My suitcase is an antique, a big red leather monster. It doesn’t do anything that modern luggage is supposed to do. Suitcases today have wheels and collapsible handles, so that there’s no difference between carrying one change of pants or twenty. Mine doesn’t have that, and I kind of like it that way. Suitcases are meant to be picked up and carried, hefted with one’s own arms and back.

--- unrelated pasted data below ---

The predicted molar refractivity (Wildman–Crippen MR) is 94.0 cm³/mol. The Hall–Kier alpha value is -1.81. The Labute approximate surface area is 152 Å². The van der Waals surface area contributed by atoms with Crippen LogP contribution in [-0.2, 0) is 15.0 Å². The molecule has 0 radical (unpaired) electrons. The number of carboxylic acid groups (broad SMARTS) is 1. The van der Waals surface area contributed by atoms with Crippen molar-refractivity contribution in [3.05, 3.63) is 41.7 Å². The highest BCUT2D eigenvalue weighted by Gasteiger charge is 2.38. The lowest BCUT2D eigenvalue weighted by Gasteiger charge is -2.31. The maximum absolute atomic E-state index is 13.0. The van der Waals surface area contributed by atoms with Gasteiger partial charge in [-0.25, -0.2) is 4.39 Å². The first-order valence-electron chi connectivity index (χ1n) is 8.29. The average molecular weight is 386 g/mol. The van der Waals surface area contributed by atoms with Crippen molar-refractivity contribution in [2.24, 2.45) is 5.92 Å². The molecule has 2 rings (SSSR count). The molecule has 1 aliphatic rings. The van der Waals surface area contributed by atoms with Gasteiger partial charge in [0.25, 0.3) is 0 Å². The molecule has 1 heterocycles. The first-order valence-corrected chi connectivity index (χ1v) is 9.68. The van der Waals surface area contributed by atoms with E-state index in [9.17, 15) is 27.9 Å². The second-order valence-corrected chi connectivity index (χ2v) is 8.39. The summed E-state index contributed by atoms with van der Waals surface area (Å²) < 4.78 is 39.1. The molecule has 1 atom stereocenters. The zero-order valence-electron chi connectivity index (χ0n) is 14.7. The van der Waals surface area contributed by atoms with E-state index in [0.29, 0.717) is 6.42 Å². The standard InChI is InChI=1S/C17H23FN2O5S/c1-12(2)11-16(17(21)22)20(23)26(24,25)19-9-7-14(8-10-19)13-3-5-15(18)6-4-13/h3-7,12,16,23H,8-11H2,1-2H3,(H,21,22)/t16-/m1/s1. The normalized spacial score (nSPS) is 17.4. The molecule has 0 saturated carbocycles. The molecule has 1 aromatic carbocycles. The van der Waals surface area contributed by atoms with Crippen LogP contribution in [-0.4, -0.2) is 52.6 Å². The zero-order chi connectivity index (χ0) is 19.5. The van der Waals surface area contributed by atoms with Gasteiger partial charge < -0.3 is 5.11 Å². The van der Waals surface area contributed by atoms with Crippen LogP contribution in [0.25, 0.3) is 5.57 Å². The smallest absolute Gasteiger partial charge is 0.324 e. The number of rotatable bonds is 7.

My first impression of England came in a solstice ritual put on by the Cotswold Order of Druids at Stonehenge several weeks ago. This struck me at the time as the single most clichéd way for a Pagan pilgrim to begin his visit to the country, but then things become clichés often because they are so perfect that they can’t help but become obvious. During my stay in England, I had the good fortune of having many wonderful magickal experiences, but the ceremony at Stonehenge stands out. For one thing, the sheer size of it: dozens and dozens of people in cloaks and robes, circling the stones, our steps in time with drums from the Morris players toward the back of our line. I felt the same sense that I felt at Thingvellir when I visited Iceland: that mixture of wonder, curiosity, smallness, transience that we call the sublime.